Eve Hartley reported on the survey four days ago for PINK NEWS and, interesting, she didn't feel the need to use ISIS as a hook.



Members of the trans community in particular face extreme danger simply by existing in Iraq. In particular danger are those who choose to undergo hormone treatment and show physical changes.
As hormone treatments and sex operations are not legal in Iraq,  transitioning is even more dangerous for those individuals. People who manage to undergo the surgery outside of Iraq face the difficulties in obtaining legal documents that reflect their post surgical identity.


Hmmm.  That's strangely similar to what Tim wrote this for morning for THE DAILY BEAST:

Members of the trans community face particular danger “simply by existing,” the report said. Hormone treatments are not legal and so make transitioning even more dangerous. Gender confirmation surgery is not permitted by the law, and if people manage to have the surgery outside the country, they face difficulties obtaining legal documents that reflect their gender identity.


Strangely similar. 

Eva and PINK NEWS cover it and then THE DAILY BEAST and Tim 'borrow' from it four days later.

Let's move on to another topic, Turkey's continued attacks on Iraq.



Statements by undisclosed Iraqi sources talked about an understanding between Baghdad and Ankara on Turkey pursuing the PKK inside Iraqi territory. Turkey has touted the reported agreement, but Iraqi officials, including Prime Minister Haider al-Abadi, have adamantly denied one exists.
Saad al-Hadithi, spokesman for the prime minister's office, said Turkey's statements about launching military operations in Iraq are politically motivated as Erdogan is trying to impress voters before the June 24 elections.
“Turkey wants the Turkish citizens to vote in favor of the Turkish president in the elections,” Hadithi told Al-Monitor. “The Iraqi government will not allow Turkish forces to invade its territory under any pretext. It warned Turkey not to do so. The entry of Turkish troops into the Iraqi territory is a violation of sovereignty.”
While Baghdad is openly rejecting the Turkish incursion, silence prevails in the KRG.
The KRG — which fought a war against the PKK in the 1990s — doesn't mind Turkey's military action against the Kurdish militant group, said Nawzad Hasan, a political analyst at Al-Sabah Iraqi newspaper and a former professor at Salahuddin University-Erbil.
KRG spokesman Sven Dzi told Al-Monitor, "The KRG had called on the PKK months ago to leave the Kurdistan region territory, to deny Turkey any pretext for its invasion.” 
Though Iraq clearly rejects any military action without its consent, Hasan told Al-Monitor that Baghdad isn't in a position to stop Turkish incursions right now, given the internal turmoil over Iraq's recent elections.



Nawzad Hasan's an interesting sort of analyst "Baghdad isn't in a position to stop Turkish incursions right now, given the internal turmoil over Iraq's recent elections."  Those elections took place May 12th.  What prevented Baghdad prior to that?  This has been going on for years. As noted in yesterday's snapshotYENISAFAK reports, "Turkey has 11 temporary military bases in northern Iraq, Prime Minister Binali Yıldırım said Thursday."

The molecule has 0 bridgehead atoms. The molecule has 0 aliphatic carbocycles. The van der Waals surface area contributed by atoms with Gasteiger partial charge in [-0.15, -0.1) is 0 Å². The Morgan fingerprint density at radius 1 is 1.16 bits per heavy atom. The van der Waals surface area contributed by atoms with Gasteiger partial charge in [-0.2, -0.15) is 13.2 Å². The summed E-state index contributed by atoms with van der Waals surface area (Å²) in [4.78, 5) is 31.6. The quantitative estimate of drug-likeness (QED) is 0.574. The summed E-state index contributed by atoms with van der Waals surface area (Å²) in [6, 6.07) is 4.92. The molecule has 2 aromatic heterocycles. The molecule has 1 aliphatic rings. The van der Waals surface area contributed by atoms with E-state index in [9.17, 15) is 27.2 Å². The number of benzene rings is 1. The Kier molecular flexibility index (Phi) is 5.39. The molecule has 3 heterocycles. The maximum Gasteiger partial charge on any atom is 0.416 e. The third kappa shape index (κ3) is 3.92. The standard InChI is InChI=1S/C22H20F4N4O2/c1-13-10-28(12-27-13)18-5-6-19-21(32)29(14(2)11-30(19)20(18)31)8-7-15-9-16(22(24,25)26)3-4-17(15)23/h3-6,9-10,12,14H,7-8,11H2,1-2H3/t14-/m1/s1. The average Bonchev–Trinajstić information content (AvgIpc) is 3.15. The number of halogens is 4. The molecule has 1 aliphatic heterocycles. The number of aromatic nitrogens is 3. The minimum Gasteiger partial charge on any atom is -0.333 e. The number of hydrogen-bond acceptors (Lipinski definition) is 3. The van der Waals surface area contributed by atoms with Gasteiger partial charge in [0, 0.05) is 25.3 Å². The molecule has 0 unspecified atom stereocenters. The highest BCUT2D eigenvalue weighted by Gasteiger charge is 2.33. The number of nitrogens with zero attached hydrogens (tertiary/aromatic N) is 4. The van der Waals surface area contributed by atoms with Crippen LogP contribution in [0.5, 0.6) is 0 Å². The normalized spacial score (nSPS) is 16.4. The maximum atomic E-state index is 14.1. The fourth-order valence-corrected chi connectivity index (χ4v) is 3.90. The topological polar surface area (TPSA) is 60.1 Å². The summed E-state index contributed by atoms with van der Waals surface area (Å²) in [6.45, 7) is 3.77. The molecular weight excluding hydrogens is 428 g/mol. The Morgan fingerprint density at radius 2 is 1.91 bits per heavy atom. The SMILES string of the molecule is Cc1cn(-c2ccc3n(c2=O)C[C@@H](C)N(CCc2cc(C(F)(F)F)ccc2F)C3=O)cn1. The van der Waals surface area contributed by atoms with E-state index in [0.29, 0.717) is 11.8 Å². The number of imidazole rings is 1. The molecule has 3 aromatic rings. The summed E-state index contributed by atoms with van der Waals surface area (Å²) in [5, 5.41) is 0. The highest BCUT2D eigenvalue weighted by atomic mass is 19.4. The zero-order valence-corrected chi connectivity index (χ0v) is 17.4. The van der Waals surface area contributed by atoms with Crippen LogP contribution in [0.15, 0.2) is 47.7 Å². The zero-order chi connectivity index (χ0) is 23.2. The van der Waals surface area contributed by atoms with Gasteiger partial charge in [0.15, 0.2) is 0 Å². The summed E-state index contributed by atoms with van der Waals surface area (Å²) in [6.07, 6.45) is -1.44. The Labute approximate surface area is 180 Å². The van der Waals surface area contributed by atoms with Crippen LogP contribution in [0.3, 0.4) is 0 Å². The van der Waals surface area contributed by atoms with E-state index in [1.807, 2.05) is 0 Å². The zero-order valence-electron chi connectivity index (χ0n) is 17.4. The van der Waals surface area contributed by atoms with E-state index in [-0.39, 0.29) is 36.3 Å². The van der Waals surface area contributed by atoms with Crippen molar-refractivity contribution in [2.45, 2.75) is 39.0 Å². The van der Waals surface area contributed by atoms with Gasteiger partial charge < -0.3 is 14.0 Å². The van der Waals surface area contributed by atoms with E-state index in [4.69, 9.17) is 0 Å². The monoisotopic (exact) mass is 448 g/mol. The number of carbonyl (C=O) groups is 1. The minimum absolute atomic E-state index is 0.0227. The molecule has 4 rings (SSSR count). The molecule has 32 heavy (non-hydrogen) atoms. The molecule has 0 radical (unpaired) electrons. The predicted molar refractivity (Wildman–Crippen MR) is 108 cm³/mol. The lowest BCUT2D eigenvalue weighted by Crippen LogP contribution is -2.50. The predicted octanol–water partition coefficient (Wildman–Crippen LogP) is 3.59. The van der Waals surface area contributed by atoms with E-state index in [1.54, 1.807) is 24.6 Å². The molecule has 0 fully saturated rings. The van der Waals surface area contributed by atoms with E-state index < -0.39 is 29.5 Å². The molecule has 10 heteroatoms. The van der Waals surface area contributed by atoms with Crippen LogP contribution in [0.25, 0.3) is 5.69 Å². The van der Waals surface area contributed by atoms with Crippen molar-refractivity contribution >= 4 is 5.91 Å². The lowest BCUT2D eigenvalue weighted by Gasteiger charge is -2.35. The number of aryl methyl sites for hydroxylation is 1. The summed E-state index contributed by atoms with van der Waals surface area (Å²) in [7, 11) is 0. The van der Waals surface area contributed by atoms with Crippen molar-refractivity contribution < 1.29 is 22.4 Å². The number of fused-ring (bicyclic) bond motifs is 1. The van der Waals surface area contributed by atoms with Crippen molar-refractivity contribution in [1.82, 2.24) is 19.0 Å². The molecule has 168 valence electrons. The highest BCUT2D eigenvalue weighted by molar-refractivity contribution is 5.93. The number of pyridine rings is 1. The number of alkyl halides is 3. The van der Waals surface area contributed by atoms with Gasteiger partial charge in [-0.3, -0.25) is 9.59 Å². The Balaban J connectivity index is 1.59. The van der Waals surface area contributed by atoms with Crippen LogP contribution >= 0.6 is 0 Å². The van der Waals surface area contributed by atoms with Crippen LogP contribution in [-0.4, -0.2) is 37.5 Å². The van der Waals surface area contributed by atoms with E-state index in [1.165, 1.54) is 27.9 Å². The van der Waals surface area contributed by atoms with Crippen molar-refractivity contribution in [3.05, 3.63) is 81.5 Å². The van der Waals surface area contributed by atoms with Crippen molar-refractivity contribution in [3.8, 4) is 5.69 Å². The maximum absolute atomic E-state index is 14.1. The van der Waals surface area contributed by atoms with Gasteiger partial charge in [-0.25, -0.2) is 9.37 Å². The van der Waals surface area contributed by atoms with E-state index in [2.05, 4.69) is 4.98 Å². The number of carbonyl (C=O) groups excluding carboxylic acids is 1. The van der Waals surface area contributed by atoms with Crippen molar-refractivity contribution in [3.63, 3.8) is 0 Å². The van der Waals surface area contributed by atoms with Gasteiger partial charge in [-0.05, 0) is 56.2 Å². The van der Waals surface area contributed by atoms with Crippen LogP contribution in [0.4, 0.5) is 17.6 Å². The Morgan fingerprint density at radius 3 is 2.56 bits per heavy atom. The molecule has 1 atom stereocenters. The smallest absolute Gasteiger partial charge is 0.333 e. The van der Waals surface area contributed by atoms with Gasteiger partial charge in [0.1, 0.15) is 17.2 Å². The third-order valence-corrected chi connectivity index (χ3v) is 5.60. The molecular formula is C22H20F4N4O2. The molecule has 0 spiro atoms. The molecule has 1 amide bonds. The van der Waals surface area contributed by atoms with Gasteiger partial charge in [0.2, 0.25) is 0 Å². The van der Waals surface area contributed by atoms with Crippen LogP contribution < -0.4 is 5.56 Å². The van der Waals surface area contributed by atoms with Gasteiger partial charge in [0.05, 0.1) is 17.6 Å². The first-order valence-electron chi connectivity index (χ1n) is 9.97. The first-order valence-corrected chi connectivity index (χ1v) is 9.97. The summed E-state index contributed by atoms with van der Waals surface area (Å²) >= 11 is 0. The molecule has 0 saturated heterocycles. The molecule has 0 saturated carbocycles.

On the topic of the recent elections, Shi'ite cleric and movement leader Moqtada al-Sadr's bloc came in first in the elections (who knows how the recounts will turn out).  Quentin Muller (THE NEW ARAB) interviews Dhia al-Asadi (chief of staff for Moqtada).  Here's an excerpt:
Q.M. - Why did he distance himself from Iraqi Shia politicians?
D.A. - Moqtada left the Shia coalition because he didn't trust al-Maliki. And above all he wanted to change our relations with our neighbours. We fought the US intervention in Iraq, but that didn't mean we had to put up with the presence of Iranians, Turks or other Arabs on our soil. It is positive to have good relations with one's neighbours, but that doesn't mean those countries should interfere in our affairs.
Q.M. - Have you carried out surveys among your followers to make sure your new positions won't cause a split in the Sadrist movement?
D.A. - Our movement involves three different levels. There is Moqtada, the leader, there is an "elite" - though I wouldn't call us that, rather we are intermediaries, civic advisers, like myself; and then there are the grassroots followers, who trust him implicitly.

There was no need to take a survey or negotiate with them, because whatever he decides, they will go along with it. Sometimes we advisers will get together with him and negotiate, pointing out different possible directions we could take, but the final choice is his. Before making a decision, Moqtar al-Sadr consults with those who are closest to him, in Iraq and abroad.
Q.M. - But still, isn't it a little odd to have made an alliance with communists and liberals, often viewed in Iraq as "atheists"?

D.A. - In 2015, we took to the streets alongside representatives of the very few other parties involved in the anti-corruption demonstrations, and we realised we had a common goal, a peaceful one: Reforming the political system.